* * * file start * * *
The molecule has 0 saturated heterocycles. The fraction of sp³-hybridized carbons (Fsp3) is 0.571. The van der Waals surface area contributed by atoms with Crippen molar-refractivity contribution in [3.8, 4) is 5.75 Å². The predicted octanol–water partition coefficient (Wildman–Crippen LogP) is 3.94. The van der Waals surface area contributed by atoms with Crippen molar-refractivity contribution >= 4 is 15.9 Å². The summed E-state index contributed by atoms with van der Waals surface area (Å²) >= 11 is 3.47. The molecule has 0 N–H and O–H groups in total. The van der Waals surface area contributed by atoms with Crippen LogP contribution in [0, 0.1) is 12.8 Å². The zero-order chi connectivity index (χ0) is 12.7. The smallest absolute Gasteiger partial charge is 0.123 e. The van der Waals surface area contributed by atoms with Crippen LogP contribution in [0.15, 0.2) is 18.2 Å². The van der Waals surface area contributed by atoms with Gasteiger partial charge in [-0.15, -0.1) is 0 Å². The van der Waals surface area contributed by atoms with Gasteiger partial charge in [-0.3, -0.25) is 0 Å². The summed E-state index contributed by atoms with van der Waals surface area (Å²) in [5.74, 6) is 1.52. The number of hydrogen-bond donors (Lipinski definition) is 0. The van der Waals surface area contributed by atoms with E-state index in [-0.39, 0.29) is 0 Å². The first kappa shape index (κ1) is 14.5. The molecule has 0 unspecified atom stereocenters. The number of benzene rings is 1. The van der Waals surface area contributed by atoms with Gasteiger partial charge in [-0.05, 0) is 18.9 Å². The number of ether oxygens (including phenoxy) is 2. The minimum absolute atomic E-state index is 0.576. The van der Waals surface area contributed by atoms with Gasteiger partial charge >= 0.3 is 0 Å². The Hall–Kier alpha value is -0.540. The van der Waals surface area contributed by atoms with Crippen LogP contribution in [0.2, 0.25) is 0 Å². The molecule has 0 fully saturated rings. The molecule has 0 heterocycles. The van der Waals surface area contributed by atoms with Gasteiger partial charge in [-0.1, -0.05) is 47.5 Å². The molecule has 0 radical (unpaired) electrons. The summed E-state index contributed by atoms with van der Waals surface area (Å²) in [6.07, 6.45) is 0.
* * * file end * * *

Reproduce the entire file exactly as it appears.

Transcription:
The molecule has 0 saturated heterocycles. The fraction of sp³-hybridized carbons (Fsp3) is 0.571. The van der Waals surface area contributed by atoms with Crippen molar-refractivity contribution in [3.8, 4) is 5.75 Å². The predicted octanol–water partition coefficient (Wildman–Crippen LogP) is 3.94. The van der Waals surface area contributed by atoms with Crippen molar-refractivity contribution >= 4 is 15.9 Å². The summed E-state index contributed by atoms with van der Waals surface area (Å²) >= 11 is 3.47. The molecule has 0 N–H and O–H groups in total. The van der Waals surface area contributed by atoms with Crippen LogP contribution in [0, 0.1) is 12.8 Å². The zero-order chi connectivity index (χ0) is 12.7. The smallest absolute Gasteiger partial charge is 0.123 e. The van der Waals surface area contributed by atoms with Crippen LogP contribution in [0.15, 0.2) is 18.2 Å². The van der Waals surface area contributed by atoms with Gasteiger partial charge in [-0.15, -0.1) is 0 Å². The van der Waals surface area contributed by atoms with Gasteiger partial charge in [-0.3, -0.25) is 0 Å². The summed E-state index contributed by atoms with van der Waals surface area (Å²) in [5.74, 6) is 1.52. The number of hydrogen-bond donors (Lipinski definition) is 0. The van der Waals surface area contributed by atoms with E-state index in [-0.39, 0.29) is 0 Å². The first kappa shape index (κ1) is 14.5. The molecule has 0 unspecified atom stereocenters. The number of benzene rings is 1. The van der Waals surface area contributed by atoms with Gasteiger partial charge in [-0.05, 0) is 18.9 Å². The number of ether oxygens (including phenoxy) is 2. The minimum absolute atomic E-state index is 0.576. The van der Waals surface area contributed by atoms with Gasteiger partial charge >= 0.3 is 0 Å². The Hall–Kier alpha value is -0.540. The van der Waals surface area contributed by atoms with Crippen LogP contribution in [0.2, 0.25) is 0 Å². The molecule has 0 fully saturated rings. The molecule has 0 heterocycles. The van der Waals surface area contributed by atoms with Gasteiger partial charge in [-0.1, -0.05) is 47.5 Å². The molecule has 0 radical (unpaired) electrons. The summed E-state index contributed by atoms with van der Waals surface area (Å²) in [6.07, 6.45) is 0.